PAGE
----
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“Beware the wolf in sheep’s clothing” (Aesop’s Fables)
Cybercrime levels are surging, and it didn’t take the scammers long to figure out that when you buy and sell property you become a prime target because of course –
Consider this nightmare scenario
You’ve sold your property for R5m, transfer to the buyer has been registered but the money doesn’t show up in your bank account (let’s call it “account A”). You phone your conveyancer only to be told “but we did pay you, we followed your instruction to pay into account B.” Of course account B was set up by a scamster and your R5m is long gone. What happened?
How the scams work
Cyber criminals are resourceful and creative so this is by no means an exhaustive list of your risk areas, but currently the two main ones seem to be –
The false account details might be in the email itself or in a falsified attachment – nothing is safe. The email may be in the form of a “we’ve changed our banking details” notification, or the criminal may work on the basis that you just won’t notice the change. And of course account C isn’t the conveyancer’s trust account at all, and the minute you make a payment into it your money is – once again – gone forever.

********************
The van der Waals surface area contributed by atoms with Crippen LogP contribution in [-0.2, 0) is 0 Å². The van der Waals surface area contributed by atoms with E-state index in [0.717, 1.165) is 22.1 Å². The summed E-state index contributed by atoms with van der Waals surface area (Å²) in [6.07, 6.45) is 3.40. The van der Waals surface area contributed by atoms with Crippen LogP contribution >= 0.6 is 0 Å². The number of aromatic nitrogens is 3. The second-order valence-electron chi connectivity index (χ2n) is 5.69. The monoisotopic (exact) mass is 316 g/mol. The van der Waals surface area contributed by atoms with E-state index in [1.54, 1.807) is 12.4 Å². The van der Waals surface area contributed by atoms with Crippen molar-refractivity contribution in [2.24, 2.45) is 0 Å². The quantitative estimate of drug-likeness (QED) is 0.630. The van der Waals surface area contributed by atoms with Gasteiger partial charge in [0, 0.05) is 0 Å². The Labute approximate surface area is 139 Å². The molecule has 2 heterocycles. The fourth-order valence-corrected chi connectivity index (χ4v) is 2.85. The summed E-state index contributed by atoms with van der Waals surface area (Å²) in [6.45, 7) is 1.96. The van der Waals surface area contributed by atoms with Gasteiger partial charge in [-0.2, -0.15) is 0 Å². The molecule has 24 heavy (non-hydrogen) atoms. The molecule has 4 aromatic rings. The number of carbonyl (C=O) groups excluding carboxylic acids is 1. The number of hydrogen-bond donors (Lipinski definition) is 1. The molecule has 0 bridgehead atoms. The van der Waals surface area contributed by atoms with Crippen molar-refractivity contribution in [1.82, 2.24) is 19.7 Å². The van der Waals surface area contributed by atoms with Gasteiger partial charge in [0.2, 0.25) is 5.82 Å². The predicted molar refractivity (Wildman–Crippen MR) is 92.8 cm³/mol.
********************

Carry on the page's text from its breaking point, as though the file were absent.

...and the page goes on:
How can I protect myself?
The problem normally starts with criminal interception of emails or hacking of online data and what follows is a classic case of a “wolf in sheep’s clothing” deception.
Here’s your essential checklist to minimise the risk –
A final thought – are you the weakest link?
As a client it’s no use relying on your attorneys to have all the latest security systems and procedures in place. Think of how banks enforce stringent security protocols and protections, yet still their customers are regularly scammed. If your own computer, network or actions are the weakest link in the chain, then that’s what the criminals will exploit!
Follow the above tips to protect yourself and if you ever have even the slightest doubt about anything, take no chances and contact your attorney to check!
“The backbone of any successful phishing attack is a well-designed spoofed email or spoofed website, which is why it pays…